The official language spoken in Cuba is Spanish and it is the first language of about 90 percent of the entire population. Other languages spoken in the country include Haitian Creole , Lucimi , Galician , and Corsican .
The majority of Cubans only know Spanish, but in larger cities and tourist areas, English is more commonly spoken . Although knowledge of Spanish isn’t required, you are encouraged to learn simple words and basic phrases in order to maximize your experience with the Cuban people.
Cuba has had a socialist political system since 1959 based on the “one state – one party” principle. Cuba is constitutionally defined as a Marxist–Leninist socialist state guided in part by the political ideas of Karl Marx, one of the fathers of historical materialism, Friedrich Engels and Vladimir Lenin.
One of the main differences you’ll find between Cuban Spanish and general Latin American Spanish is the nasal accent and rhythmic intonation. This is the influence of African settlers on the language and makes it sound very different from most other Spanish varieties. Cuba has sixteen provinces in modern day.
Greetings You probably already know that “Hola” is the Spanish word for hello . This is quite sufficient for greeting someone in Cuba , since it’s a fairly informal society.
Cuba is a country of undeniable enchantment with its butter-soft balmy beaches, lush green countryside, and colorful colonial cities, which crawl with 1950s Cadillacs and overflow with the scent of rum and cigar smoke.
As in any country, crime is a concern in Cuba . Thankfully, violent crime is rare, but thieves won’t hesitate to steal your belongings, especially cameras. When on the beach or walking through Havana, don’t set your stuff down. Always keep your cameras, wallets, purses, passports, and other valuables close to your body.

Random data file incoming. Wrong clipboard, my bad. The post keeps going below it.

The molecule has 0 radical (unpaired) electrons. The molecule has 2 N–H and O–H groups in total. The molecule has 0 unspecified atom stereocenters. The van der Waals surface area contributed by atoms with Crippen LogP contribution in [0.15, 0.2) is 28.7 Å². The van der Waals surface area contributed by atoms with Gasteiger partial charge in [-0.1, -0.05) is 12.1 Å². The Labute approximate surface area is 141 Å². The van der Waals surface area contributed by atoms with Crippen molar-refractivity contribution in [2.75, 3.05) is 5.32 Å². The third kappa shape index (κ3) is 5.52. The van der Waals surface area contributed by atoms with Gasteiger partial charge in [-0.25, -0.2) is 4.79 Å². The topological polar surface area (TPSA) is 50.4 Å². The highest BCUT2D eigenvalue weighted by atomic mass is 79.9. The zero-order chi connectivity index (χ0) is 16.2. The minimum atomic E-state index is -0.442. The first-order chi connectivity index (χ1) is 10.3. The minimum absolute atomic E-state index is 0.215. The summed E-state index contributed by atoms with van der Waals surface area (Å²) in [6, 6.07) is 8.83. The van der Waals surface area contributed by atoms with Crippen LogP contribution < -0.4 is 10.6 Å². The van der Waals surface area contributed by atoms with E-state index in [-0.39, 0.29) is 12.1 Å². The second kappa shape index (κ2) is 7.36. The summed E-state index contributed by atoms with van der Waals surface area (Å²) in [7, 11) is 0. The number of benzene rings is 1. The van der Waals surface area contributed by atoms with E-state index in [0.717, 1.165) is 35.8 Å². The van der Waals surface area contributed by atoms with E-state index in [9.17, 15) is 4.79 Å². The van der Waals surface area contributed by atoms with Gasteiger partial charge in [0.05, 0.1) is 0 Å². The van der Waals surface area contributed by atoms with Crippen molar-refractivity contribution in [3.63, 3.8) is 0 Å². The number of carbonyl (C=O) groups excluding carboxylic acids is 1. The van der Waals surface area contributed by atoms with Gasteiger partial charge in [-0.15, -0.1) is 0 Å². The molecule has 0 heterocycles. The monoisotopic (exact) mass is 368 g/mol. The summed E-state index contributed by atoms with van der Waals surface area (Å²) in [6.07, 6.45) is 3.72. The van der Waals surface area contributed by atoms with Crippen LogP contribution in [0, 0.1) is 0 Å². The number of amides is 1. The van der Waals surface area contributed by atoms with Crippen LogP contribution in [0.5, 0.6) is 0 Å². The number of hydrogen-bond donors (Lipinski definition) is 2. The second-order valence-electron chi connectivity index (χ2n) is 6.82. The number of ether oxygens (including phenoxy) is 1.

Don’t eat raw vegetables, fruits, or eggs These are all considered “high risk” foods are great examples of what not to eat in Cuba . The International Association for Medical Assistance for Travellers (IAMAT) offers this piece of advice: “BOIL IT, COOK IT, PEEL IT, OR FORGET IT.”
The only way to become a Cuban resident is to marry a Cuban citizen. This will get you an automatic Cuban passport. You can live in Cuba with a Snowbird Visa and just keep renewing it. It is important to know that as an American you cannot own property or a vehicle in Cuba , you can only rent.
Cuba is one of a few extant Marxist–Leninist socialist states, where the role of the vanguard Communist Party is enshrined in the Constitution. Independent observers have accused the Cuban government of numerous human rights abuses, including short-term arbitrary imprisonment.
The economy of Cuba is a largely planned economy dominated by state-run enterprises. In 2016 Cuba ranked 68th out of 182 countries, with a Human Development Index of 0.775, much higher than its GDP per capita rank (95th).
|Country||Since||Head of party|
|People’s Republic of China||1 October 1949||Xi Jinping (since 2012)|
|Republic of Cuba||1 January 1959||Raúl Castro (since 2011)|
|Lao People’s Democratic Republic||2 December 1975||Bounnhang Vorachith (since 2016)|
|Socialist Republic of Vietnam||2 July 1976||Nguyễn Phú Trọng (since 2011)|
Cubans ( Spanish : Cubanos), are people born in Cuba or with Cuban citizenship. Cuba is a multi-ethnic nation, home to people of different ethnic, religious and national backgrounds. As a result, Cubans generally do not equate their ethnicity with nationality but with citizenship and their allegiance to Cuba.
Cuba’s prevailing religion is Christianity, primarily Roman Catholicism, although in some instances it is profoundly modified and influenced through syncretism.
Cuban cuisine Comida criolla – roast or fried pork and chicken accompanied by rice, beans and viandas (root vegetables). Ropa vieja – shredded beef (or lamb) served as a kind of stew, prepared over a slow heat with green peppers, tomatoes, onions and garlic. Ajiaco – a rich stew. Tasajo – a form of fried dried beef.